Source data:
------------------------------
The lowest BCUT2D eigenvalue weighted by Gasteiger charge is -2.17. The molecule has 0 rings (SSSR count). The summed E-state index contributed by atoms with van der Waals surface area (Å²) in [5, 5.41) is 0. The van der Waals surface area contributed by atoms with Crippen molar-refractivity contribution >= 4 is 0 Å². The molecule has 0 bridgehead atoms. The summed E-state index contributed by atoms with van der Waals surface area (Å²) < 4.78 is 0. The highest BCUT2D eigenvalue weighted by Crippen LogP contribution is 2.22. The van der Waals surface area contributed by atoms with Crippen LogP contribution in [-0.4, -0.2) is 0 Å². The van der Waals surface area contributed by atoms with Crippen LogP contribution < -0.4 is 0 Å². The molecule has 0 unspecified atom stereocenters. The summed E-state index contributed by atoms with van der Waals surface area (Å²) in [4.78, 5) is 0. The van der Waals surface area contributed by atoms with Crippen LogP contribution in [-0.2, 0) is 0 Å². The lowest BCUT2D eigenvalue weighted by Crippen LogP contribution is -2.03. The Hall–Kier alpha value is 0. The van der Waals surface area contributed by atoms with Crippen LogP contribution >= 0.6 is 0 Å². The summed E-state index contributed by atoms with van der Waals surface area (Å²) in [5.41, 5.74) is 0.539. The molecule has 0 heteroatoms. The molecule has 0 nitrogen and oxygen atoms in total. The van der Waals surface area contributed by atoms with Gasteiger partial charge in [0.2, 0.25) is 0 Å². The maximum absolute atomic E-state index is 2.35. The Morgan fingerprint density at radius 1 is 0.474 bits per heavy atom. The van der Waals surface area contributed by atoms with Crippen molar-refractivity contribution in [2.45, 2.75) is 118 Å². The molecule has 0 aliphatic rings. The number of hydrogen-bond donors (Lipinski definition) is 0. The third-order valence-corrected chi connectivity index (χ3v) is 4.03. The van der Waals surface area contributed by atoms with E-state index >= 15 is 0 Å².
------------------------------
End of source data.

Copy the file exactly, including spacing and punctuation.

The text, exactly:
The lowest BCUT2D eigenvalue weighted by Gasteiger charge is -2.17. The molecule has 0 rings (SSSR count). The summed E-state index contributed by atoms with van der Waals surface area (Å²) in [5, 5.41) is 0. The van der Waals surface area contributed by atoms with Crippen molar-refractivity contribution >= 4 is 0 Å². The molecule has 0 bridgehead atoms. The summed E-state index contributed by atoms with van der Waals surface area (Å²) < 4.78 is 0. The highest BCUT2D eigenvalue weighted by Crippen LogP contribution is 2.22. The van der Waals surface area contributed by atoms with Crippen LogP contribution in [-0.4, -0.2) is 0 Å². The van der Waals surface area contributed by atoms with Crippen LogP contribution < -0.4 is 0 Å². The molecule has 0 unspecified atom stereocenters. The summed E-state index contributed by atoms with van der Waals surface area (Å²) in [4.78, 5) is 0. The van der Waals surface area contributed by atoms with Crippen LogP contribution in [-0.2, 0) is 0 Å². The lowest BCUT2D eigenvalue weighted by Crippen LogP contribution is -2.03. The Hall–Kier alpha value is 0. The van der Waals surface area contributed by atoms with Crippen LogP contribution >= 0.6 is 0 Å². The summed E-state index contributed by atoms with van der Waals surface area (Å²) in [5.41, 5.74) is 0.539. The molecule has 0 heteroatoms. The molecule has 0 nitrogen and oxygen atoms in total. The van der Waals surface area contributed by atoms with Gasteiger partial charge in [0.2, 0.25) is 0 Å². The maximum absolute atomic E-state index is 2.35. The Morgan fingerprint density at radius 1 is 0.474 bits per heavy atom. The van der Waals surface area contributed by atoms with Crippen molar-refractivity contribution in [2.45, 2.75) is 118 Å². The molecule has 0 aliphatic rings. The number of hydrogen-bond donors (Lipinski definition) is 0. The third-order valence-corrected chi connectivity index (χ3v) is 4.03. The van der Waals surface area contributed by atoms with E-state index >= 15 is 0 Å².